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Temperature Units of Work

Temperature is the measure of how hot or cold things are. Students can perceive large differences in temperature and are exposed everyday to wide ranges in the temperature of objects, for example, cold drinks and hot showers. However our perception of temperature is affected by an immediately prior experience, for example the bedroom feels "freezing" if you have been seated in front of a fire. Important applications include temperature; cooking; planning picnics.

Level 1 Temperature

Achievement ObjectivesLearning OutcomesUnit title

GM1-1

  • describe objects as hot or cold
  • describe the day as hot or cold
  • compare the temperature of two objects
  • order a group of 2 or more objects by temperature

I'm Freezing 

Level 3 Temperature

Achievement ObjectivesLearning OutcomesUnit title

GM3-1

  • recognise the need for a standard unit of temperature
  • measure temperature (degrees Celcius) with a thermometer
  • calculate changes in temperatures

Weather dot com

Level 4 Temperature

Achievement ObjectivesLearning OutcomesUnit title
GM4-1
GM4-4
  • use thermometers to measure temperature in degrees Celsius
  • investigate factors that influence temperatures

Cool times with heat 

Stage One: Identifying the Attribute

Early temperature experiences must develop an awareness of what temperature is, and of the range of words that can be used to discuss temperature. The use of words such as hot, cold, warm and freezing, focuses attention on the attribute of temperature. Students need to experience a variety of temperatures by touching warm and cold objects. They can also observe the effects of heating and cooling objects.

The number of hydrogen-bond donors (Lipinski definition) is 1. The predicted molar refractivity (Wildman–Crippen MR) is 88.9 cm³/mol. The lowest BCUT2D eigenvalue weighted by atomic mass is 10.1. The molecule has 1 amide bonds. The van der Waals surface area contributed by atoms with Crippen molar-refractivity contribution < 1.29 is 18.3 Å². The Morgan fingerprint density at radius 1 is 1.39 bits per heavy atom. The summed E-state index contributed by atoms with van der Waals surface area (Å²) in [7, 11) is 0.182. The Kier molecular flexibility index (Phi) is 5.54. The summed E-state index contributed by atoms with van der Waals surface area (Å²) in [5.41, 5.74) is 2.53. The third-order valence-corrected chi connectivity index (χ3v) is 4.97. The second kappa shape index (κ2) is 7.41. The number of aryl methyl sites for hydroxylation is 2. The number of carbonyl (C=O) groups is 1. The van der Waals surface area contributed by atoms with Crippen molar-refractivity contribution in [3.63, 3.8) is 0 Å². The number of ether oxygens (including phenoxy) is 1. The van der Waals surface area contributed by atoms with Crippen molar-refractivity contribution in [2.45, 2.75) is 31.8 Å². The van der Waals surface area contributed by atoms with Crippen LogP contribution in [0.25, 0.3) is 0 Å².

Discussing the daily temperature and the variation that can occur within a day extends students’ awareness of temperature. A daily weather chart where the students record their observations about the weather is a useful activity.

Stage Two: Comparing and Ordering

Comparing the temperatures of objects is the second stage in developing an understanding of temperature.  Students can begin by touching two objects and determining which is warmer. They can then move to comparing and ordering three or more objects.

Students need also to experience the impact that heat has on an object. For example, butter melts when it is heated and ice-cream melts when it is taken out of the freezer.

In addition to ordering objects that they can touch, students need to discuss and observe features of hotter and colder days. They can then order pictures or photographs of hot and cold climates.

Stage 3: Non-Standard Units

The third stage in the measuring sequence is the use of non-standard or informal units. For example, the repeated use of hand-spans to measure the length of the table-top.

Temperature does not have informal or non-standard units so we miss this step in the learning sequence and move from direct comparisons to the standard unit.

Stage 4: Standard Units

Students’ measurement experiences must enable them to:

  1. develop an understanding of the size of the standard unit;
  2. estimate and measure using the unit.

Students need to get the feel of the unit (degrees Celsius) by comparing water at room temperature with samples five degrees hotter and colder. They also need lots of experience in using thermometers to measure everyday objects, for example, ice-cubes, body temperature and boiling water. As the daily temperature is regularly reported and discussed in everyday life students are able to get a feel for the range of temperatures that they experience.

Stage 5: Applying and Interpreting

When students understand the use of degree Celsius in everyday life they can investigate the use of temperature measurement in health, science and industry.